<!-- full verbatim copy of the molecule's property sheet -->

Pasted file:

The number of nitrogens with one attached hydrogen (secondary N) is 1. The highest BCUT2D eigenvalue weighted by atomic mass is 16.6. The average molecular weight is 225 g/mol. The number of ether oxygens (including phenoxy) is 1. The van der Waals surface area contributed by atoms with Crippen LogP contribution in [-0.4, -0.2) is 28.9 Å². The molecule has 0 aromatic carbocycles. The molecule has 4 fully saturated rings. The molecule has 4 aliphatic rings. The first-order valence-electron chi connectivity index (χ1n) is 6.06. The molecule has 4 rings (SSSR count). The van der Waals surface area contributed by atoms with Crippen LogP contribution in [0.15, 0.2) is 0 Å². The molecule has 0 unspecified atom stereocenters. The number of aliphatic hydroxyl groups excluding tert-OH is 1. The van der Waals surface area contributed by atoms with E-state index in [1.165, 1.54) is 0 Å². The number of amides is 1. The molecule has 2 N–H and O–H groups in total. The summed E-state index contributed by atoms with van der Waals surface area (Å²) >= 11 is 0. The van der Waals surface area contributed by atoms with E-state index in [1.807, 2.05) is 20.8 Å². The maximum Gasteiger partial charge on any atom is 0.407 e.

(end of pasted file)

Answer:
The number of nitrogens with one attached hydrogen (secondary N) is 1. The highest BCUT2D eigenvalue weighted by atomic mass is 16.6. The average molecular weight is 225 g/mol. The number of ether oxygens (including phenoxy) is 1. The van der Waals surface area contributed by atoms with Crippen LogP contribution in [-0.4, -0.2) is 28.9 Å². The molecule has 0 aromatic carbocycles. The molecule has 4 fully saturated rings. The molecule has 4 aliphatic rings. The first-order valence-electron chi connectivity index (χ1n) is 6.06. The molecule has 4 rings (SSSR count). The van der Waals surface area contributed by atoms with Crippen LogP contribution in [0.15, 0.2) is 0 Å². The molecule has 0 unspecified atom stereocenters. The number of aliphatic hydroxyl groups excluding tert-OH is 1. The van der Waals surface area contributed by atoms with E-state index in [1.165, 1.54) is 0 Å². The number of amides is 1. The molecule has 2 N–H and O–H groups in total. The summed E-state index contributed by atoms with van der Waals surface area (Å²) >= 11 is 0. The van der Waals surface area contributed by atoms with E-state index in [1.807, 2.05) is 20.8 Å². The maximum Gasteiger partial charge on any atom is 0.407 e.